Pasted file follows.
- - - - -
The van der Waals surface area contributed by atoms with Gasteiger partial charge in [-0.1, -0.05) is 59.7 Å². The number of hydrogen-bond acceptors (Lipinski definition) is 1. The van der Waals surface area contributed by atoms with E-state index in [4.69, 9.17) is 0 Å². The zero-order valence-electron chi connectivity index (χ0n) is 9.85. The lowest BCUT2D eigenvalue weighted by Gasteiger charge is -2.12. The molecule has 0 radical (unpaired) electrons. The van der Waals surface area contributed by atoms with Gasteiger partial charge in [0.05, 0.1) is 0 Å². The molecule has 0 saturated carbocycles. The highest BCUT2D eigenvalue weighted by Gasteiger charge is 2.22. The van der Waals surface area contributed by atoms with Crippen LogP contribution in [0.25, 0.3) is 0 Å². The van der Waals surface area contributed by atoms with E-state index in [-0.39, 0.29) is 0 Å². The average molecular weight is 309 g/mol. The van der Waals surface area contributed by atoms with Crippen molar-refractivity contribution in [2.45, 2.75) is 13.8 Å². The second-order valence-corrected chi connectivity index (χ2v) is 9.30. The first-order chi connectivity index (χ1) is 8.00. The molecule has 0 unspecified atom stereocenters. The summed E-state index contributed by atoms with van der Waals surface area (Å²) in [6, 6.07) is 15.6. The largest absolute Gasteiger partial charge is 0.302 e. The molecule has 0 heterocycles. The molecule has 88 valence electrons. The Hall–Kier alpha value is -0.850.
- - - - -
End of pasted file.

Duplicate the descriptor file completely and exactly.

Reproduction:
The van der Waals surface area contributed by atoms with Gasteiger partial charge in [-0.1, -0.05) is 59.7 Å². The number of hydrogen-bond acceptors (Lipinski definition) is 1. The van der Waals surface area contributed by atoms with E-state index in [4.69, 9.17) is 0 Å². The zero-order valence-electron chi connectivity index (χ0n) is 9.85. The lowest BCUT2D eigenvalue weighted by Gasteiger charge is -2.12. The molecule has 0 radical (unpaired) electrons. The van der Waals surface area contributed by atoms with Gasteiger partial charge in [0.05, 0.1) is 0 Å². The molecule has 0 saturated carbocycles. The highest BCUT2D eigenvalue weighted by Gasteiger charge is 2.22. The van der Waals surface area contributed by atoms with Crippen LogP contribution in [0.25, 0.3) is 0 Å². The van der Waals surface area contributed by atoms with E-state index in [-0.39, 0.29) is 0 Å². The average molecular weight is 309 g/mol. The van der Waals surface area contributed by atoms with Crippen molar-refractivity contribution in [2.45, 2.75) is 13.8 Å². The second-order valence-corrected chi connectivity index (χ2v) is 9.30. The first-order chi connectivity index (χ1) is 8.00. The molecule has 0 unspecified atom stereocenters. The summed E-state index contributed by atoms with van der Waals surface area (Å²) in [6, 6.07) is 15.6. The largest absolute Gasteiger partial charge is 0.302 e. The molecule has 0 heterocycles. The molecule has 88 valence electrons. The Hall–Kier alpha value is -0.850.